I got news for you, and for him. There ain’t no easy button.

We all know this, of course. But it doesn’t stop us from wishing we could just write, and have the rest of the icky work done by someone else. Not going to happen, folks.

Instead of wasting your time wishing away the unfun stuff, embrace it (this would sound so much better coming from an inspirational speaker). Because we have to write, it’s in our blood. If we want to publish (assuming most of us do), we have to finish our work and get it into the hands of someone who can make that happen. If it’s not a traditional publisher or Indie publisher, it’s us/our hands. Never before has the concept of “DIY Publishing” been so open. It’s not seen as “vanity” anymore. Big, well-known writers are self-publishing, and unknown writers are making some substantial royalty checks doing it.

So, in the absence of an easy button, here’s the scoop:

  1.  Write a great book (good isn’t good enough); use contests, critique groups and beta readers to get feedback on your writing – and listen to what they say!
  2. As you are writing (not after the fact), put together a marketing plan – know who will read your book, where it would go in a store, the cover it needs; write a great back cover blurb; brainstorm writers/reviewers who could review for you.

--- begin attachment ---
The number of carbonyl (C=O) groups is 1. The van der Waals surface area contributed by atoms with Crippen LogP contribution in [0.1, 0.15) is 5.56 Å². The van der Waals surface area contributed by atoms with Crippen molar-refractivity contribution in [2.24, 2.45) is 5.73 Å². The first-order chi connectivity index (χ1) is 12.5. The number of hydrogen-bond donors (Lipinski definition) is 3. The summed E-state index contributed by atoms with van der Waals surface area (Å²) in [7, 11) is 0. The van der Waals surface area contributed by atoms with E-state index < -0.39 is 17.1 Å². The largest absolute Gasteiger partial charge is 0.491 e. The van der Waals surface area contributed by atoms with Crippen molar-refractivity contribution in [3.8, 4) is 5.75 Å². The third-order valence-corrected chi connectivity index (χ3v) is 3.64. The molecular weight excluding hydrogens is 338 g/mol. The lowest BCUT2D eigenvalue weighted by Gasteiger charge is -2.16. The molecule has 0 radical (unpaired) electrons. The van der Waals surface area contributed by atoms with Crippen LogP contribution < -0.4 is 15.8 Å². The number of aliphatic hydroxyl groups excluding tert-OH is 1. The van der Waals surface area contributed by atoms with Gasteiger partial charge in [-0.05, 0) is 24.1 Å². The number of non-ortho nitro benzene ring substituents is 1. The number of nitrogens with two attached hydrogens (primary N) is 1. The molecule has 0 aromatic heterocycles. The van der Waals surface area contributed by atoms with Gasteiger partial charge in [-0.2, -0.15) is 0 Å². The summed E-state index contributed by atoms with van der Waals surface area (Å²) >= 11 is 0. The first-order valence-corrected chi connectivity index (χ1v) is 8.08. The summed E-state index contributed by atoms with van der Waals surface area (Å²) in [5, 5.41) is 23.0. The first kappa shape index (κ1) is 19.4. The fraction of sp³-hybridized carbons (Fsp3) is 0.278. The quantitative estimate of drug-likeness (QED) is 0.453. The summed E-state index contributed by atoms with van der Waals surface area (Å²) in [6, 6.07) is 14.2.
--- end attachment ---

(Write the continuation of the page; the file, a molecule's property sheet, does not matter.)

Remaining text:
3.  Set a timeline for finishing the book, edits, having it read by critique groups and/or beta readers and/or professional editors; have all the details covered BEFORE the book is ready to publish, not once you think it is.
  4.  Get a cover done – check out the local talent; you don’t have to pay huge fees to get a great cover (don’t do it yourself unless you really can).
  5.  For traditional publishing or an agent, list your top 10 choices, and stalk the heck out of them – follow them on twitter, subscribe to their newsletters/blogs/websites, get your submission in PERFECT condition, read every article you can on query letters, FOLLOW THE SUBMISSION GUIDELINES, put on your big girl panties (or boxers, whatever) and send the sucker out. If you never send it, you can’t blame anyone but yourself for never being published. Be ready for the rejection letters and read every word they send you, because you can learn from them. Writers are so close to what we write that sometimes we can’t see the forest for the trees; kill your darlings and make the book better – then do #5 all over again.